Software AnnouncementóWUFI Passive

Posted by Janis Eitner on September 12, 2012
Software AnnouncementóWUFI Passive
Corehaus US passive house. (Courtesy Robert Hawthorne and Passive House Institute US)

Adoption of Passive House building principles is accelerating worldwide. The climate of the various countries where Passive Houses are being built has to be considered carefully for this unique type of design. Fraunhofer-Institute for Building Physics (IBP) has developed, in cooperation with the Passive House Institute US (PHIUS), the WUFI® Passive design software for Passive Houses in North America. The Fraunhofer IBP’s hygrothermal analysis software WUFI® Plus was the basis for this new modeling tool.

Houses are characterized by extremely low energy consumption. Rigorous certification criteria govern boundary conditions for primary energy or air-tightness of the thermal envelope. In times of decreasing fossil fuel resources, such criteria for efficiency and renewable resources are becoming more important than ever. Passive Houses have proven that such a solution has a reliable future. Compared to the average energy consumption of the existing building stock in the US of 215 kWh/(m²a) Passive House technology offers impressive savings of 65 to 85% site energy intensity depending on which fuel sources are used – and for the small remainder of site energy there are multiple economically feasible and renewable options.

WUFI® Passive – a design tool for the USA

The diffusion of Passive House technology, originally developed in the US, and having taken off in the last decade in German-speaking countries and Scandinavia, has now reached many other nations. Designers in the US have experienced recent concerns with using the tools developed in Germany for analysis of  buildings in the warm-humid climate conditions that are prevalent in large parts of the country. "Dynamic models, often using hourly data, are necessary to accurately model the hygrothermal behavior of Passive Houses in climates where cooling and dehumidification of the ventilation air are playing an important role," explains Dr. Hartwig Künzel from the Fraunhofer IBP.

The WUFI® software family has become well known in the US in recent years due to Fraunhofer’s longstanding involvement in North American hygrothermal assessments. PHIUS approached Fraunhofer on the basis of that expertise to help address the climate specificity issues in the Passive House modeling process. The goal was to develop a new modeling tool using the WUFI® Plus building simulation tool; a tool that was designed to meet the needs of the North American Passive House community. This tool can be learned quickly and notifies the user in real-time of possible mistakes during data entry. "The first training session with WUFI Passive has already happened and received very positive feedback," says Katrin Klingenberg, Executive Director of PHIUS. At the end of September, Florian Antretter, the leader of the software development team of WUFI® Plus, will introduce the new WUFI Passive software at the 7th Annual North American Passive House Conference in Denver, Colorado. (A screenshot of the user interface of the software is below.)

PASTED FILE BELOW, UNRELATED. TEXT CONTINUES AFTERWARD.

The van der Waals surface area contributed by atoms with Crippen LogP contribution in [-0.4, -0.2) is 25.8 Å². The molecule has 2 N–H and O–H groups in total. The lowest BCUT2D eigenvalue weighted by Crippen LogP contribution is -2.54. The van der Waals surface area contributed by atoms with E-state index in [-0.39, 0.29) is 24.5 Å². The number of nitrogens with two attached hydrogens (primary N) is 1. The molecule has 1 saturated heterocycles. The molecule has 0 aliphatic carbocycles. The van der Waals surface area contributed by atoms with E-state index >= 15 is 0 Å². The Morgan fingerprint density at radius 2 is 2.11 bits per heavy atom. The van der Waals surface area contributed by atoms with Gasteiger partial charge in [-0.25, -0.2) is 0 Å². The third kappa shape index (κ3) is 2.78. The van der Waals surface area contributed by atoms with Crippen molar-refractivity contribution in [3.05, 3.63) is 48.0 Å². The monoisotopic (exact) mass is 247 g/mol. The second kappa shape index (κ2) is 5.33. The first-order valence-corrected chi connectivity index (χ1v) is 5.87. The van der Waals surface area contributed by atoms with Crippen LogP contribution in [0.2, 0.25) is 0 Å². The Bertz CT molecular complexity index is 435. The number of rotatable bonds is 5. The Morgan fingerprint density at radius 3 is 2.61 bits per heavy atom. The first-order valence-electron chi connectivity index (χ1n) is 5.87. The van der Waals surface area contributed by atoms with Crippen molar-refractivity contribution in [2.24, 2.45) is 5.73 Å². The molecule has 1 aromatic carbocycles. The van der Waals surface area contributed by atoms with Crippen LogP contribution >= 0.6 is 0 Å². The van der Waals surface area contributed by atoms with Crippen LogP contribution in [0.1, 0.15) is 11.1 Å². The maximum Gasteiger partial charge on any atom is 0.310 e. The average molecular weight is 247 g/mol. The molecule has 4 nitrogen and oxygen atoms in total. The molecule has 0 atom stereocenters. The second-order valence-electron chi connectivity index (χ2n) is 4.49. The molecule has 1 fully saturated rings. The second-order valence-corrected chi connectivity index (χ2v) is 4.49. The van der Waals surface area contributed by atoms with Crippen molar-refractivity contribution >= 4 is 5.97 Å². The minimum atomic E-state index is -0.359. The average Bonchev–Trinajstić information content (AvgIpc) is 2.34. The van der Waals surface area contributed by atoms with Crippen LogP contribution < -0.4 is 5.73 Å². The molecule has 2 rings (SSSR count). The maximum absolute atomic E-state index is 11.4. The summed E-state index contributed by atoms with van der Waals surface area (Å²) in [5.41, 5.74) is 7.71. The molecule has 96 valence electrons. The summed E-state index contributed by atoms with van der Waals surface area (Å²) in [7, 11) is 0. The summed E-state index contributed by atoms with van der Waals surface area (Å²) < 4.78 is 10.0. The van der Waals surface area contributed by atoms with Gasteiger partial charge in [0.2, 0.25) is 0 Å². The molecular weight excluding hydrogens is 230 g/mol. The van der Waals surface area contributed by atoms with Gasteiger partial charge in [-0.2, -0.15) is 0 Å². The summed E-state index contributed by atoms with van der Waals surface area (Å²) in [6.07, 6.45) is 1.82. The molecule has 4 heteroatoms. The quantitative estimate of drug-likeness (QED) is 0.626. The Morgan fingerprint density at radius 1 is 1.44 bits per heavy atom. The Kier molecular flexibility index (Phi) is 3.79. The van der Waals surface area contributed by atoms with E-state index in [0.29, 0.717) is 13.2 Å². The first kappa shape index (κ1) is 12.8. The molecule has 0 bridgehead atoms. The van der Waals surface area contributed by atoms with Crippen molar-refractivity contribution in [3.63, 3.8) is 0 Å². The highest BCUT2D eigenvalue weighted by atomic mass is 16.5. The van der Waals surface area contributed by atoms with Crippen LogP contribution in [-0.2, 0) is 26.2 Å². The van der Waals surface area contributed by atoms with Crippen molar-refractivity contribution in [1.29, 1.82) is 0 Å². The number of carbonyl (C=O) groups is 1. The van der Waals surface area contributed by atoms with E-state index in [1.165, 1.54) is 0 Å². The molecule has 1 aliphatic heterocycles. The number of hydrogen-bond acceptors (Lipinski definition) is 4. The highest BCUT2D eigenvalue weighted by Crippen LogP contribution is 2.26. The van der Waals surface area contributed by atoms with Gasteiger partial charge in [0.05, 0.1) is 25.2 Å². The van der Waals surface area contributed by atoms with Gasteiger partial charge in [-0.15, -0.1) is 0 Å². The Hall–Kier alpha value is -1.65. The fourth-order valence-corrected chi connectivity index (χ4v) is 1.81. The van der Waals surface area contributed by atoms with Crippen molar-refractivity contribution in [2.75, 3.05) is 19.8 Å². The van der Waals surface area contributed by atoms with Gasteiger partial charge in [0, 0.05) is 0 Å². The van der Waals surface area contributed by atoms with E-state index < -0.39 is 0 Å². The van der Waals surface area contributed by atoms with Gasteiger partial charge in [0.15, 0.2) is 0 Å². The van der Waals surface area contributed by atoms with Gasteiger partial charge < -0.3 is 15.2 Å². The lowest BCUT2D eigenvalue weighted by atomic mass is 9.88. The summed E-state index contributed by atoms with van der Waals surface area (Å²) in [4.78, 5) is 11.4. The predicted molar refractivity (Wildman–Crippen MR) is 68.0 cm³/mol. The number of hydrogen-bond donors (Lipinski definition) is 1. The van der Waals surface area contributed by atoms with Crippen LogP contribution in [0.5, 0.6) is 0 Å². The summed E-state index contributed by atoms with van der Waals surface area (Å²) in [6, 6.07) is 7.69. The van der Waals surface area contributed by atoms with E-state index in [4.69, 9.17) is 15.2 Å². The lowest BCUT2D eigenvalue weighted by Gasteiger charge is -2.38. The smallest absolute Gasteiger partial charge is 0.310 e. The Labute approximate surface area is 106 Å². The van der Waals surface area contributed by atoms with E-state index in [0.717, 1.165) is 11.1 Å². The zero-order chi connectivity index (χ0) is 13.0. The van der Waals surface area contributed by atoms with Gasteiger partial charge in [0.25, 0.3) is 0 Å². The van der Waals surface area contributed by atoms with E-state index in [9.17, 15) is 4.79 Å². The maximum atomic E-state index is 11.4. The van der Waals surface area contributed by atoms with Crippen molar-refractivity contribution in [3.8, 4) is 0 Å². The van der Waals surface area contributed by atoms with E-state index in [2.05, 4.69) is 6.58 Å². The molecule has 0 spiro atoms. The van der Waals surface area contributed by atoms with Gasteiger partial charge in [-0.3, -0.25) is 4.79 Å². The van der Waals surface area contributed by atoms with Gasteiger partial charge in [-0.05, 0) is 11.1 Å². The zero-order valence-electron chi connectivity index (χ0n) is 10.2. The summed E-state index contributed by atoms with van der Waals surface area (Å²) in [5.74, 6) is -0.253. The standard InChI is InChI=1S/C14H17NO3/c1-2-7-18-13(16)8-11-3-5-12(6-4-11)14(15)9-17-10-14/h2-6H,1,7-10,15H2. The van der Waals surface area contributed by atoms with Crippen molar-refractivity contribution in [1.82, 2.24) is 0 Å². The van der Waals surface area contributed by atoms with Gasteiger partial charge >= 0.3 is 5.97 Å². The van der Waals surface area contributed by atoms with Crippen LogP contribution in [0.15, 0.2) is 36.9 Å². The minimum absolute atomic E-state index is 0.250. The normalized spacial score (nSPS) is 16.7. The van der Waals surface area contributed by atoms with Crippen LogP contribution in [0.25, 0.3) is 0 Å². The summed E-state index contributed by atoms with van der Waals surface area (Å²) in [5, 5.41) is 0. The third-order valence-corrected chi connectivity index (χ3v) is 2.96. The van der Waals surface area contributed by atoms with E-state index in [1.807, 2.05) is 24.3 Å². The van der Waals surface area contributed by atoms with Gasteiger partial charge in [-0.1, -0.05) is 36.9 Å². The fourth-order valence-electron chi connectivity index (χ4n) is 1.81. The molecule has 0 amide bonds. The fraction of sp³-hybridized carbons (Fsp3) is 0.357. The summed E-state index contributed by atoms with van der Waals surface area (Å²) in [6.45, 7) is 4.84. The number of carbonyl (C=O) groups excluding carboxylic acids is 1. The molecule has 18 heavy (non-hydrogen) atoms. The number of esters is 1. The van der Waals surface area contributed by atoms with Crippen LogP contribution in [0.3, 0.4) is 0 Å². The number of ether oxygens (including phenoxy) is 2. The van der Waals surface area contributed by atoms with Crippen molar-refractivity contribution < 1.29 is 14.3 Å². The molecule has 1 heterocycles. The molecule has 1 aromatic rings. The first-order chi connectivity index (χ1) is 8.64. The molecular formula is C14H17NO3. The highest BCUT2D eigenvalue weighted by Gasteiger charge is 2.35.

Creating International Standards

As a next step, together with PHIUS, the researchers at the Fraunhofer IBP would like to further develop existing models with partners from different countries to reach an international consensus in regards to the definition of climate-specific requirements for passive houses. The goal is to provide designers worldwide with an all-encompassing design and certification tool. In addition, local energy generation systems should be integrated into the tool. "Then PlusEnergy Houses will be easy to design with this software and this really is the building model of the future," emphasizes Prof. Gerd Hauser, chairman of the Fraunhofer IBP and founder of the German Energy Pass.

Building physics is one of the keys to a successful building project. The Fraunhofer Institute for Building Physics IBP focuses its work on research, development, testing, demonstration and consulting in the various fields of building physics. These include noise control and sound insulation in buildings, the optimization of auditoria acoustics and solutions for improving energy efficiency and optimizing lighting technology. Fraunhofer IBP’s work also covers issues of climate control and the indoor environment, hygiene and health protection, building material emissions, weatherproofing and protection against heat and moisture, preservation of building structures and the conservation of historic monuments.


Janis Eitner is the head of press and public relations for Fraunhofer-Institute for Building Physics (IBP).

This blog originally appeared on Fraunhofer IBP's website.

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